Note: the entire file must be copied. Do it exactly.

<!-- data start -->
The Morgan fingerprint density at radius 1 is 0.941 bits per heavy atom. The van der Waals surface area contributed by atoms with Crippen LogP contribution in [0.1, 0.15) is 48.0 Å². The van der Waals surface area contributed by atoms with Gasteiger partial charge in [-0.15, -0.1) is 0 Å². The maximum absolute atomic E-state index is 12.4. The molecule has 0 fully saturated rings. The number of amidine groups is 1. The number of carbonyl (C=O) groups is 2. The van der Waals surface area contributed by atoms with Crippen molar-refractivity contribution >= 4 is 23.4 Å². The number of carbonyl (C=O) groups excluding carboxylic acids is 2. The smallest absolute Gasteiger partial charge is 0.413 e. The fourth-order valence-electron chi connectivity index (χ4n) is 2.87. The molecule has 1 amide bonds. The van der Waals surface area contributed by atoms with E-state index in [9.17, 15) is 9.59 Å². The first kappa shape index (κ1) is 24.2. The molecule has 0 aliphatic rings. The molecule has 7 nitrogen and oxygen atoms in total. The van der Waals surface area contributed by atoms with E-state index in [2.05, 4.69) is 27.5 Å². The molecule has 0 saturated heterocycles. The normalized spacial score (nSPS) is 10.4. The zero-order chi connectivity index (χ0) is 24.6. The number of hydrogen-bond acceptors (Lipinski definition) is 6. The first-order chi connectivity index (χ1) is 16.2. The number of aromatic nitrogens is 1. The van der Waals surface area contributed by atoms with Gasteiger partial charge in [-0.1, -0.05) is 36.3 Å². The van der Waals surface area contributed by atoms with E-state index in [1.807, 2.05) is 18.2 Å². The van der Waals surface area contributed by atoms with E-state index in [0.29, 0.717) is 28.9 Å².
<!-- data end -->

The Morgan fingerprint density at radius 1 is 0.941 bits per heavy atom. The van der Waals surface area contributed by atoms with Crippen LogP contribution in [0.1, 0.15) is 48.0 Å². The van der Waals surface area contributed by atoms with Gasteiger partial charge in [-0.15, -0.1) is 0 Å². The maximum absolute atomic E-state index is 12.4. The molecule has 0 fully saturated rings. The number of amidine groups is 1. The number of carbonyl (C=O) groups is 2. The van der Waals surface area contributed by atoms with Crippen molar-refractivity contribution >= 4 is 23.4 Å². The number of carbonyl (C=O) groups excluding carboxylic acids is 2. The smallest absolute Gasteiger partial charge is 0.413 e. The fourth-order valence-electron chi connectivity index (χ4n) is 2.87. The molecule has 1 amide bonds. The van der Waals surface area contributed by atoms with E-state index in [9.17, 15) is 9.59 Å². The first kappa shape index (κ1) is 24.2. The molecule has 0 aliphatic rings. The molecule has 7 nitrogen and oxygen atoms in total. The van der Waals surface area contributed by atoms with E-state index in [2.05, 4.69) is 27.5 Å². The molecule has 0 saturated heterocycles. The normalized spacial score (nSPS) is 10.4. The zero-order chi connectivity index (χ0) is 24.6. The number of hydrogen-bond acceptors (Lipinski definition) is 6. The first-order chi connectivity index (χ1) is 16.2. The number of aromatic nitrogens is 1. The van der Waals surface area contributed by atoms with Gasteiger partial charge in [-0.1, -0.05) is 36.3 Å². The van der Waals surface area contributed by atoms with E-state index in [1.807, 2.05) is 18.2 Å². The van der Waals surface area contributed by atoms with E-state index in [0.29, 0.717) is 28.9 Å².